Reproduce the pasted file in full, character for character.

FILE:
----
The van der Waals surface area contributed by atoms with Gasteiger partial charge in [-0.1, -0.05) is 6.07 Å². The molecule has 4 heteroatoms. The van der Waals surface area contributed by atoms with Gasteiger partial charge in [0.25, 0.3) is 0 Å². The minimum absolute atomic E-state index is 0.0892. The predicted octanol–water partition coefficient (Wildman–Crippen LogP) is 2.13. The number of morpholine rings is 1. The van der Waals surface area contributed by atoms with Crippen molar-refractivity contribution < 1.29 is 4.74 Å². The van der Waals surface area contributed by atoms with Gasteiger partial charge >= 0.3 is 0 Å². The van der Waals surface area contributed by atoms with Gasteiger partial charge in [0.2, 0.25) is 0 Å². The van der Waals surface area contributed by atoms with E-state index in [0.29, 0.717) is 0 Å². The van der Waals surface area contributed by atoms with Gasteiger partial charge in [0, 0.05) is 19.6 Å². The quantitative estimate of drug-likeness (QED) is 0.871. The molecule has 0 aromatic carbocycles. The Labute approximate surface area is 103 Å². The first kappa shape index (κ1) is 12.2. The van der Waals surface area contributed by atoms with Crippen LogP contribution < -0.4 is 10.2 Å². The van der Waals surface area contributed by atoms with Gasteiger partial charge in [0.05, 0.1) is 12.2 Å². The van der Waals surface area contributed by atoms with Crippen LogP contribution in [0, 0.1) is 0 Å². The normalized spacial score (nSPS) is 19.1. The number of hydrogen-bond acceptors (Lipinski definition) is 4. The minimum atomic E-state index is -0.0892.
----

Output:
The van der Waals surface area contributed by atoms with Gasteiger partial charge in [-0.1, -0.05) is 6.07 Å². The molecule has 4 heteroatoms. The van der Waals surface area contributed by atoms with Gasteiger partial charge in [0.25, 0.3) is 0 Å². The minimum absolute atomic E-state index is 0.0892. The predicted octanol–water partition coefficient (Wildman–Crippen LogP) is 2.13. The number of morpholine rings is 1. The van der Waals surface area contributed by atoms with Crippen molar-refractivity contribution < 1.29 is 4.74 Å². The van der Waals surface area contributed by atoms with Gasteiger partial charge >= 0.3 is 0 Å². The van der Waals surface area contributed by atoms with Gasteiger partial charge in [0.2, 0.25) is 0 Å². The van der Waals surface area contributed by atoms with E-state index in [0.29, 0.717) is 0 Å². The van der Waals surface area contributed by atoms with Gasteiger partial charge in [0, 0.05) is 19.6 Å². The quantitative estimate of drug-likeness (QED) is 0.871. The molecule has 0 aromatic carbocycles. The Labute approximate surface area is 103 Å². The first kappa shape index (κ1) is 12.2. The van der Waals surface area contributed by atoms with Crippen LogP contribution < -0.4 is 10.2 Å². The van der Waals surface area contributed by atoms with Gasteiger partial charge in [0.05, 0.1) is 12.2 Å². The van der Waals surface area contributed by atoms with Crippen LogP contribution in [0, 0.1) is 0 Å². The normalized spacial score (nSPS) is 19.1. The number of hydrogen-bond acceptors (Lipinski definition) is 4. The minimum atomic E-state index is -0.0892.